10 Darkest Rock Albums Of The 90s

9. OK Computer - Radiohead

Throughout every single phase of their career, Radiohead has always used the darker side of the emotional spectrum as their calling card. Even when they were cribbing notes from bands like Nirvana and Pearl Jam on records like Pablo Honey, you can still hear them getting a lot more cynical about their place in the pack on tracks like Anyone Can Play Guitar. Life on the road can change a man though, and Thom Yorke was looking outward a lot more during the sessions for OK Computer.

Arriving right as the digital age was starting to take over the world, a lot of the tracks on this album have to do with just how much mankind has to rely on machines to keep them going through their daily lives. Though there are definitely some practical songs on here about surviving horrific accidents like Airbag and Lucky, the tone of an interlude track like Fitter Happier feels a lot more forward thinking, imagining a world that is driven by computers right after the last track Karma Police is swallowed up by the sounds of digital noise.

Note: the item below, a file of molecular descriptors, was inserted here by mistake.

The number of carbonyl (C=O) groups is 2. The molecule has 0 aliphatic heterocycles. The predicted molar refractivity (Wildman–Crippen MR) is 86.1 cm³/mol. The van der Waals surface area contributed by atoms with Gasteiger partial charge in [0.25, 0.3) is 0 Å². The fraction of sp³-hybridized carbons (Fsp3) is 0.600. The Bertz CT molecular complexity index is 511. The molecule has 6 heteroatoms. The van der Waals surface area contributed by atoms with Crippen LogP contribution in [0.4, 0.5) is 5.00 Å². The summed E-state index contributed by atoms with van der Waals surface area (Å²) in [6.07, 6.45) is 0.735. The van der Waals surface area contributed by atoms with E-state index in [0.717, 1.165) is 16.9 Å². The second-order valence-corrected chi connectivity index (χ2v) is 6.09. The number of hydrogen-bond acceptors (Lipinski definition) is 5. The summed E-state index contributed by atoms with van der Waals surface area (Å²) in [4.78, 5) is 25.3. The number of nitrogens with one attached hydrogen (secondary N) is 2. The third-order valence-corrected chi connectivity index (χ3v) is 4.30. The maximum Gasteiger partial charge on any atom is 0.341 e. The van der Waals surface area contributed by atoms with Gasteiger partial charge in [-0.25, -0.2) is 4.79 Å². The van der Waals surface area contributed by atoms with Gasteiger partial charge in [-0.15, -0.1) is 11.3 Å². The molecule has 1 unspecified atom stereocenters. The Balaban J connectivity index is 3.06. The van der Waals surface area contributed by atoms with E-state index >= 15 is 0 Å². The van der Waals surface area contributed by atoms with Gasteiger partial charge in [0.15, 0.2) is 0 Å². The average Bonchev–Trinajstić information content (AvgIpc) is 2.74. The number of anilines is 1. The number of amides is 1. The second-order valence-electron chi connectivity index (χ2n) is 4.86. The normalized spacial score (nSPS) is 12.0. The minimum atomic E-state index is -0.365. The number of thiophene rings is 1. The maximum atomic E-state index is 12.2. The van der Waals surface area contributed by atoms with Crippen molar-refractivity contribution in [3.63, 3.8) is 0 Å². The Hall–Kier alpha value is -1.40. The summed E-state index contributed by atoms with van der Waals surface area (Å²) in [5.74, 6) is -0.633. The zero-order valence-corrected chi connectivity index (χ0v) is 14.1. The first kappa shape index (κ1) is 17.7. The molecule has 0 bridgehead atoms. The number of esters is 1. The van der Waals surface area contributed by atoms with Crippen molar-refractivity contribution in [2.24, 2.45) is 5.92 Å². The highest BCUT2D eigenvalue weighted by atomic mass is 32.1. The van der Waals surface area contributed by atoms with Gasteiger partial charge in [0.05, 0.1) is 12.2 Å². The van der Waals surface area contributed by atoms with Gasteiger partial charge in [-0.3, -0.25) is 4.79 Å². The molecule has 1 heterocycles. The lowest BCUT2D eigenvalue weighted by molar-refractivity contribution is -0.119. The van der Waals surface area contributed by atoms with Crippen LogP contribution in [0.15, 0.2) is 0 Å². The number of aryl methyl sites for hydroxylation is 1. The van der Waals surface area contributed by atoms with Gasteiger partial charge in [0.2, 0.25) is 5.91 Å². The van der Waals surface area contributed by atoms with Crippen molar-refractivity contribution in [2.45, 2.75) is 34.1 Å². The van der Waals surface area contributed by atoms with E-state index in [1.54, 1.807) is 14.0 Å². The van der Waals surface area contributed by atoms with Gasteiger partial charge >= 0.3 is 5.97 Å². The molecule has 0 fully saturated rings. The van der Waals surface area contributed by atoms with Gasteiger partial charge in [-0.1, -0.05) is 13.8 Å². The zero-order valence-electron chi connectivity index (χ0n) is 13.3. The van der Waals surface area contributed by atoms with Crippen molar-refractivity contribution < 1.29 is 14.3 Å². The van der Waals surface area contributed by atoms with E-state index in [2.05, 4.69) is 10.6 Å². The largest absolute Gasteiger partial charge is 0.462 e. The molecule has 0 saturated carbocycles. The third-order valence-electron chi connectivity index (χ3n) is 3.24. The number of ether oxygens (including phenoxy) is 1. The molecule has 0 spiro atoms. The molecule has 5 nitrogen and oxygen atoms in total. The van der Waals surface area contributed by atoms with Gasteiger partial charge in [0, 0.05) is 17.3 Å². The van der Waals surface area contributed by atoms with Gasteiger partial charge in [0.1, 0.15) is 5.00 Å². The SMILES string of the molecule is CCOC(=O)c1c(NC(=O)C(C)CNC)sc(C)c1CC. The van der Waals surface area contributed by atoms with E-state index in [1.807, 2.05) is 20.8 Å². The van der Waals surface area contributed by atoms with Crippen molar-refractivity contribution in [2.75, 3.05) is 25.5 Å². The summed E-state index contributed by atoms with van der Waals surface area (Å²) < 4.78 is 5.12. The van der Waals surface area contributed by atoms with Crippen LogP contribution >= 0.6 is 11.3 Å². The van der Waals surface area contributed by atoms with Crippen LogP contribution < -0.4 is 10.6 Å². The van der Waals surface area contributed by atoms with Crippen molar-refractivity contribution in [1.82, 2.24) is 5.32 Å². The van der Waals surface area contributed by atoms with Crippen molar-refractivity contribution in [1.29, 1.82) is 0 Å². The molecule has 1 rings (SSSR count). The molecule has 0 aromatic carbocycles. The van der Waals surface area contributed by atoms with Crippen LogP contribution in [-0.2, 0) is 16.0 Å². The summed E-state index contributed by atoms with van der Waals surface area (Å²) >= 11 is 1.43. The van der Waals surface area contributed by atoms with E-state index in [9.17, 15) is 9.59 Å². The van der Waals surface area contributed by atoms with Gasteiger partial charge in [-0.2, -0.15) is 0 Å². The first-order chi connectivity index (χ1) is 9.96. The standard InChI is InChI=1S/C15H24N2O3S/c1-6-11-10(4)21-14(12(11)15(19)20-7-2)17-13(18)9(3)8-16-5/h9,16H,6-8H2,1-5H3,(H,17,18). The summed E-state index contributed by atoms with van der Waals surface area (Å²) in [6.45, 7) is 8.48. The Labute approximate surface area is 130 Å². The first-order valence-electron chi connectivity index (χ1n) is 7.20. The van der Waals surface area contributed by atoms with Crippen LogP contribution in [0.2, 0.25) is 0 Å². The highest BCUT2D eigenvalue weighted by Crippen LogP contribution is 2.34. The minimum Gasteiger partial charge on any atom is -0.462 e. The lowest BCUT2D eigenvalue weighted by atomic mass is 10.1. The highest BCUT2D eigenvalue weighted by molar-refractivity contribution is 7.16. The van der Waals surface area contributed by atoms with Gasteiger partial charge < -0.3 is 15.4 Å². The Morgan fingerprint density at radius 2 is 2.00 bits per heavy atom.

When they're not talking about the horrors of technology though, Thom is dwelling on the dark souls of the Earth, like the disastrous night out where he witnessed "subhumans" in Paranoid Android or Climbing Up the Walls's horrific atmosphere of never being quite alone. It could just be a stalker song, but it could also be a little voice inside your head pushing you towards danger.

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